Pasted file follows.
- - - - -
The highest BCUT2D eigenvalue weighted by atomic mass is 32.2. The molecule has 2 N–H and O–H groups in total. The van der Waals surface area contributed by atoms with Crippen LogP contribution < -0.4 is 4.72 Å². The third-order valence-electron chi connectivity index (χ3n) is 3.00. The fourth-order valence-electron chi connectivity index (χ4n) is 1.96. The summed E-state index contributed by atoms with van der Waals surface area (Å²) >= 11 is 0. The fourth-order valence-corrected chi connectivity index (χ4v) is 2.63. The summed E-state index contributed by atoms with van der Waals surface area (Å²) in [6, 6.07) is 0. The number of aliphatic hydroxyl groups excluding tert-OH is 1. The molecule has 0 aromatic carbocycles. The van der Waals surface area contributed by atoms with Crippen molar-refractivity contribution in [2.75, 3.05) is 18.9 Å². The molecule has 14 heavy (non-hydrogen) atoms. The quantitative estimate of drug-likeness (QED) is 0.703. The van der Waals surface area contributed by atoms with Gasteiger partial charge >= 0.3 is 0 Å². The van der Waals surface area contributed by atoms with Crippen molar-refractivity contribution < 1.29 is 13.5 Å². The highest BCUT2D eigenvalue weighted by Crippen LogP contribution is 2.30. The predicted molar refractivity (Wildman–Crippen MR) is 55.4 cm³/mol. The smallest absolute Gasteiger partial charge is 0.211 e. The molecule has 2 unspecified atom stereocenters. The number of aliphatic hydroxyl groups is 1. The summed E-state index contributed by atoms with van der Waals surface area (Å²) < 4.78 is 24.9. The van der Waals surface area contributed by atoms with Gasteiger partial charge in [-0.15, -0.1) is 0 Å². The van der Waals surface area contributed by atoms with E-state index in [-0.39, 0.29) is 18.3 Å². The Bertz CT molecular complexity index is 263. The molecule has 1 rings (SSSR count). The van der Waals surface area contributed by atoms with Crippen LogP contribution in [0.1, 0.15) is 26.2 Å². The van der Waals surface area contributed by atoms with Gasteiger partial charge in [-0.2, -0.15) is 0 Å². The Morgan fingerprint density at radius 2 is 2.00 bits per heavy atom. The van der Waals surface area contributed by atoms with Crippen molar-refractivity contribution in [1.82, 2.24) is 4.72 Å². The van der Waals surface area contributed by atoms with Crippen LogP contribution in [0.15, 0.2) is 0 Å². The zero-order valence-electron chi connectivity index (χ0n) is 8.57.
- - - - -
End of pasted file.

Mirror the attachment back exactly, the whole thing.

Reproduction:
The highest BCUT2D eigenvalue weighted by atomic mass is 32.2. The molecule has 2 N–H and O–H groups in total. The van der Waals surface area contributed by atoms with Crippen LogP contribution < -0.4 is 4.72 Å². The third-order valence-electron chi connectivity index (χ3n) is 3.00. The fourth-order valence-electron chi connectivity index (χ4n) is 1.96. The summed E-state index contributed by atoms with van der Waals surface area (Å²) >= 11 is 0. The fourth-order valence-corrected chi connectivity index (χ4v) is 2.63. The summed E-state index contributed by atoms with van der Waals surface area (Å²) in [6, 6.07) is 0. The number of aliphatic hydroxyl groups excluding tert-OH is 1. The molecule has 0 aromatic carbocycles. The van der Waals surface area contributed by atoms with Crippen molar-refractivity contribution in [2.75, 3.05) is 18.9 Å². The molecule has 14 heavy (non-hydrogen) atoms. The quantitative estimate of drug-likeness (QED) is 0.703. The van der Waals surface area contributed by atoms with Gasteiger partial charge >= 0.3 is 0 Å². The van der Waals surface area contributed by atoms with Crippen molar-refractivity contribution < 1.29 is 13.5 Å². The highest BCUT2D eigenvalue weighted by Crippen LogP contribution is 2.30. The predicted molar refractivity (Wildman–Crippen MR) is 55.4 cm³/mol. The smallest absolute Gasteiger partial charge is 0.211 e. The molecule has 2 unspecified atom stereocenters. The number of aliphatic hydroxyl groups is 1. The summed E-state index contributed by atoms with van der Waals surface area (Å²) < 4.78 is 24.9. The van der Waals surface area contributed by atoms with Gasteiger partial charge in [-0.15, -0.1) is 0 Å². The van der Waals surface area contributed by atoms with E-state index in [-0.39, 0.29) is 18.3 Å². The Bertz CT molecular complexity index is 263. The molecule has 1 rings (SSSR count). The van der Waals surface area contributed by atoms with Crippen LogP contribution in [0.1, 0.15) is 26.2 Å². The van der Waals surface area contributed by atoms with Gasteiger partial charge in [-0.2, -0.15) is 0 Å². The Morgan fingerprint density at radius 2 is 2.00 bits per heavy atom. The van der Waals surface area contributed by atoms with Crippen molar-refractivity contribution in [1.82, 2.24) is 4.72 Å². The van der Waals surface area contributed by atoms with Crippen LogP contribution in [0.15, 0.2) is 0 Å². The zero-order valence-electron chi connectivity index (χ0n) is 8.57.